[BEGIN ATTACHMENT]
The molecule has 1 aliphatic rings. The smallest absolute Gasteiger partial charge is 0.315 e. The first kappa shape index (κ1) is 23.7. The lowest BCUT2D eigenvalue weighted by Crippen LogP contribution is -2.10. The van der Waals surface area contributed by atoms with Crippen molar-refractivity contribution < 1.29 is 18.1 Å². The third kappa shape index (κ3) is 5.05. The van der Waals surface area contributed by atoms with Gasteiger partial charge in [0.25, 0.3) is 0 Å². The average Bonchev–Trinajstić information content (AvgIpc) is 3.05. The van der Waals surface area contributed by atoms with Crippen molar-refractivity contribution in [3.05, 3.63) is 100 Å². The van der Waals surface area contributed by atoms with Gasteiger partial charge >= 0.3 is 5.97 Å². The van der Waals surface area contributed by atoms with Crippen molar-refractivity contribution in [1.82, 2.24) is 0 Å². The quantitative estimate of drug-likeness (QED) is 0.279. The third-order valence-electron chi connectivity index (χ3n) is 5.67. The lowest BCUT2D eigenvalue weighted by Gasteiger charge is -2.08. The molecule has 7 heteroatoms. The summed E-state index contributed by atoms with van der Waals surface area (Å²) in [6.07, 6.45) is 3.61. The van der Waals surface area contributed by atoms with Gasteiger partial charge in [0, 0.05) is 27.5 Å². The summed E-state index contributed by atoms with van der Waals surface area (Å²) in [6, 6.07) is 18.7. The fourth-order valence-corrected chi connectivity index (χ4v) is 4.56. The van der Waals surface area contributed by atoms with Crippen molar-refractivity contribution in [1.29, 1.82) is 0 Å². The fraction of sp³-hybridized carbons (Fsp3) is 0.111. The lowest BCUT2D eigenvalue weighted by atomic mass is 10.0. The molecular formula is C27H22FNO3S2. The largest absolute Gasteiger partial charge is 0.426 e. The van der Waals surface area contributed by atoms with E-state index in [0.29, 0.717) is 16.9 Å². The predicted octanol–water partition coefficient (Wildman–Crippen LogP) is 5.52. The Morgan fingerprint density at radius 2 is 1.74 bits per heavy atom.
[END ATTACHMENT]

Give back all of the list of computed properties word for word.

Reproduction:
The molecule has 1 aliphatic rings. The smallest absolute Gasteiger partial charge is 0.315 e. The first kappa shape index (κ1) is 23.7. The lowest BCUT2D eigenvalue weighted by Crippen LogP contribution is -2.10. The van der Waals surface area contributed by atoms with Crippen molar-refractivity contribution < 1.29 is 18.1 Å². The third kappa shape index (κ3) is 5.05. The van der Waals surface area contributed by atoms with Gasteiger partial charge in [0.25, 0.3) is 0 Å². The average Bonchev–Trinajstić information content (AvgIpc) is 3.05. The van der Waals surface area contributed by atoms with Crippen molar-refractivity contribution in [3.05, 3.63) is 100 Å². The van der Waals surface area contributed by atoms with Gasteiger partial charge >= 0.3 is 5.97 Å². The van der Waals surface area contributed by atoms with Crippen molar-refractivity contribution in [1.82, 2.24) is 0 Å². The quantitative estimate of drug-likeness (QED) is 0.279. The third-order valence-electron chi connectivity index (χ3n) is 5.67. The lowest BCUT2D eigenvalue weighted by Gasteiger charge is -2.08. The molecule has 7 heteroatoms. The summed E-state index contributed by atoms with van der Waals surface area (Å²) in [6.07, 6.45) is 3.61. The van der Waals surface area contributed by atoms with Gasteiger partial charge in [0, 0.05) is 27.5 Å². The summed E-state index contributed by atoms with van der Waals surface area (Å²) in [6, 6.07) is 18.7. The fourth-order valence-corrected chi connectivity index (χ4v) is 4.56. The van der Waals surface area contributed by atoms with Crippen molar-refractivity contribution in [1.29, 1.82) is 0 Å². The fraction of sp³-hybridized carbons (Fsp3) is 0.111. The lowest BCUT2D eigenvalue weighted by atomic mass is 10.0. The molecular formula is C27H22FNO3S2. The largest absolute Gasteiger partial charge is 0.426 e. The van der Waals surface area contributed by atoms with E-state index in [0.29, 0.717) is 16.9 Å². The predicted octanol–water partition coefficient (Wildman–Crippen LogP) is 5.52. The Morgan fingerprint density at radius 2 is 1.74 bits per heavy atom.